Made on Mount Athos

The monks of Athos are engaged not only in prayers, painting icons and creating various crafts for pilgrims. A whole industry is working on the Holy Mountain to create medicines from natural raw materials.

Licorice tincture for detoxification and acceleration of metabolism from the Skete of Agios Nikolaos. Wax ointment from the monastery of St. Xenophon. Lip balm with almond oil and strawberry aroma from Skete of the Archangels. Pearl bath with calendula and honey for skin diseases from St. Vatopedi Monastery. This and other Athos products were presented at an exhibition held in Thessaloniki.

When in September 2013 an exhibition of products from Mount Athos opened in one of the halls of the Macedonia Palace, Nikos Karagiannakis could not even imagine what would follow in a few months.

In 1995, the then 40-year-old advertiser visited the Garden of Our Lady for the first time. Communication with Athos monks, nature, pilgrimage tourism, discussions held in monasteries influenced Nikos Karagiannakis, and in 2010 he published the Artion magazine, 50% of whose materials were devoted to Mount Athos. “The magazine was published only for expatriates abroad. They constantly asked us what Mount Athos produces and how we can send products abroad. So we organized an exhibition in Thessaloniki with products produced by 20% of the monasteries of that time,” he says. The exhibition was a great success and was even extended. One month in a businessman’s hotel Ivan Savvidis turned into three, and soon after that, the fair of goods from Mount Athos turned into a store of the same name, located in the basement behind the church of Agia Sophia in the center of the northern capital.

Today, Mr. Karagiannakis’ business has moved to a large multiplex in Pilea in Thessaloniki and has a branch in the city center. He started with 120 items, and today he has 800 items from Athos monasteries and monasteries throughout Greece, 60% of which are cosmetic and herbal products, which are very popular with consumers.

Similar products appeared on the shelves of the Athos Hestia and Monastiriya stores, which operate on the territory of Mount Athos, and stores with Athos products are also opening in Athens.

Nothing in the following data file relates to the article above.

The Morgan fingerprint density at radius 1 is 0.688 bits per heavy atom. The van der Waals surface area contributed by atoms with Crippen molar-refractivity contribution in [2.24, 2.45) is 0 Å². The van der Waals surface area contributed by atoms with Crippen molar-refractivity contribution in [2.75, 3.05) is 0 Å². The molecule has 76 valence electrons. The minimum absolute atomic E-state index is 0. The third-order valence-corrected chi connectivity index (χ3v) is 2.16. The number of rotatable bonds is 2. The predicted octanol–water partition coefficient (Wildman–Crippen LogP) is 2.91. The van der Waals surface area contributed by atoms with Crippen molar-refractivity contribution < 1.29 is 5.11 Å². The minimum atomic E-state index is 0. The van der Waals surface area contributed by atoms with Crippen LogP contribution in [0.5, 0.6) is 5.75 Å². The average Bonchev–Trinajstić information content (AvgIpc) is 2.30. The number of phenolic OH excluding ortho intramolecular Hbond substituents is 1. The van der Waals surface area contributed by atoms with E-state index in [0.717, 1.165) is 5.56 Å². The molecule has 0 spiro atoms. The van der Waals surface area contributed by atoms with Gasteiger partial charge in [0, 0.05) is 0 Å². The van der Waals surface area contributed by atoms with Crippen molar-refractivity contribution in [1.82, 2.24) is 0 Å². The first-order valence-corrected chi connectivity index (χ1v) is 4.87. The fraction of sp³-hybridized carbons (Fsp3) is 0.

Pioneership and organization

Panagia left Ierissos in Halkidiki at 8.30 am, and a few hours later a small boat loaded with pilgrims sailed to the holy monastery of Vatopedi. The monastery, one of the largest on Mount Athos, built on the northeastern side of the peninsula, with a history dating back to the 4th century, was caught in the eye of a hurricane in 2008 in connection with a land exchange case with the state, and in 2017 all participants were acquitted .

Today, he is considered a pioneer in the organization and production of monastic skin care products, although the monks do not like the term “cosmetics” and prefer to refer to the healing properties of their herbs.

Lavender, calendula, lemon balm, meadow grass, sedge, echinacea, siderite, yarrow, chamomile – a total of twenty aromatic plants and herbs are organically grown by monks and agricultural workers on a 20-acre field, overseen by Hierodeacon Ephraim, who studied agronomy at the Aristotle University and monitors monastery crops. Together with him, we go to the dryer, where the plants go after the harvest, or to the plant for the production of the extract. According to him, the extract, which contains all the healing properties, is part of the monastic shampoos, foam baths, face creams, aromatic soaps and wax ointments.


Father Meliton cuts handmade soap into pieces, which is colored with St. John’s wort extract.

Old recipe, new technology

“It seems that this is a new occupation, but in fact it is very ancient,” Father Arsenios tells us in the monastery library. The monks believe that the ancient recipes used by the monks throughout their long history, combined with modern technology, allow the creation of new products with beneficial properties. Within eight years, Vatopaidi, in collaboration with the University of Viterbo in Italy and Greek scientists, set up a laboratory for the preparation and bottling of commercial products.